Relating to Coal
anthracite Hard coal that is mostly carbon and burns cleanly.
bituminous Soft coal that burns with a large flame and plenty of smoke.
clinker Waste rock left behind when flammable minerals are burned at very high temperatures.
coal A hard mineral that is flammable, and gives off heat and light. It forms when decayed vegetable matter is compacted by Earth's crust. From soft to hard, giving less heat to more heat, the main types are lignite, subbituminous, bituminous, and anthracite.
formation In geology, a group of deposits, near each other, of the same type of rock.
lava What molten rock (magma) from inside Earth is called when it reaches the surface, spewed out by a volcano or leaking through fissures (cracks). At the moment it reaches the air, lava has a temperature of around 1500 to 2100 degrees Fahrenheit, and is literally red hot.
lignite The type of coal that first develops when peat is compacted. Lignite is high in water and low in carbon and sulfur, and so gives off less heat than do longer-compacted (called "harder") types of coal. Lignite is the type of coal Lewis and Clark saw.
member In geology, one of component deposits that make up a formation.
mudstone At the edges of ancient freshwater lakes, mudstone is formed when layers of rock and minerals are compacted under pressure.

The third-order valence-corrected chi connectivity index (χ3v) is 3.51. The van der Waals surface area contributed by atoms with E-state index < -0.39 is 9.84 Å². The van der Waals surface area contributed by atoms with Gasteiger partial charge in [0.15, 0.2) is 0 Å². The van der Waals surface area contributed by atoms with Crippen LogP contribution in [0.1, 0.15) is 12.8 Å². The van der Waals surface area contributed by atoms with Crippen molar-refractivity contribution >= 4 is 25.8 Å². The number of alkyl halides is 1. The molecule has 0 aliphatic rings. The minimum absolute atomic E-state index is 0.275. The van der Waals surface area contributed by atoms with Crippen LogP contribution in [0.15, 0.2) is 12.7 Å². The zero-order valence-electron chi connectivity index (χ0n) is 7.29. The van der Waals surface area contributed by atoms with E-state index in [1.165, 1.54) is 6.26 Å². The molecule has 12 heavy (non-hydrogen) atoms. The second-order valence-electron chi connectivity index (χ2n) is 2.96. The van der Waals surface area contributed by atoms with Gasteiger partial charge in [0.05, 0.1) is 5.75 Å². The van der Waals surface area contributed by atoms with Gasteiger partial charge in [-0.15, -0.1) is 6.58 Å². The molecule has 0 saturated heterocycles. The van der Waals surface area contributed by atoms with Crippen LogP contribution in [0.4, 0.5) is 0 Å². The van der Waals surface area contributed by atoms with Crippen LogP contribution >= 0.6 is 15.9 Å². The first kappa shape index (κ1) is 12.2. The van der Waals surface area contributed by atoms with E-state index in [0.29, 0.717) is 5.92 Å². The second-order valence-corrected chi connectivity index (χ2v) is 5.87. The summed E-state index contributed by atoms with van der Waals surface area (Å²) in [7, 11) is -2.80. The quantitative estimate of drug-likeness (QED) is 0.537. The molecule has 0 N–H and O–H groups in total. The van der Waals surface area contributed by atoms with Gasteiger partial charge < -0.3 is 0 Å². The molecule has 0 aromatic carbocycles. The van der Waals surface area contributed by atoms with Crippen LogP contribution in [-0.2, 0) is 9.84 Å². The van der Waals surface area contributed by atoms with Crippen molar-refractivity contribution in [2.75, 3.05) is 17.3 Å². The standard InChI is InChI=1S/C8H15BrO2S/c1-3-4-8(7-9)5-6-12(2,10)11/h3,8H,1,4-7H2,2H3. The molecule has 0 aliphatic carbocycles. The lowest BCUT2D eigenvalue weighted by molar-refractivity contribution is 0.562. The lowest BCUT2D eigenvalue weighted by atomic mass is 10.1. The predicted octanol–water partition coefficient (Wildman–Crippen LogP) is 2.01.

peat When plants have partially decayed and been compacted in layers by pressure from above, the result is called peat. If left alone for eons, it turns into coal. All over the world, however, people have dug up peat todry and use for fuel. Peat also is used as a fertizler for plants, and even a packing material or bedding for cows, horses, and so on, if it dries light and fluffy.
pumice Actually volcanic glass, this stone was liquid, melted rock when it was expelled from a volcano.The air cooled it so quickly that it didn't form crystals again, but filled with tiny holes. In Lewis and Clark's time pumice was valued as a gentle abrasive, and it still is.
sandstone When sand is compacted hard and long by pressures from layers above it—which sometimes hold other minerals that act as glue—it turns to sandstone. The stone comes in many different colors, because of the minerals in the sand. It can also include organic matter, such as fossils of animals or leaves that were trapped in the sand before it was compacted into rock.
scoria True scoria is lava that has cooled slowly in the air, and formed rough rocks. As used in western North Dakota and eastern Montana, though, the term refers to slow-burned, exposed coal beds that have turned red or pink.
Funded in part by a grant from the Montana Committee for the Humanities.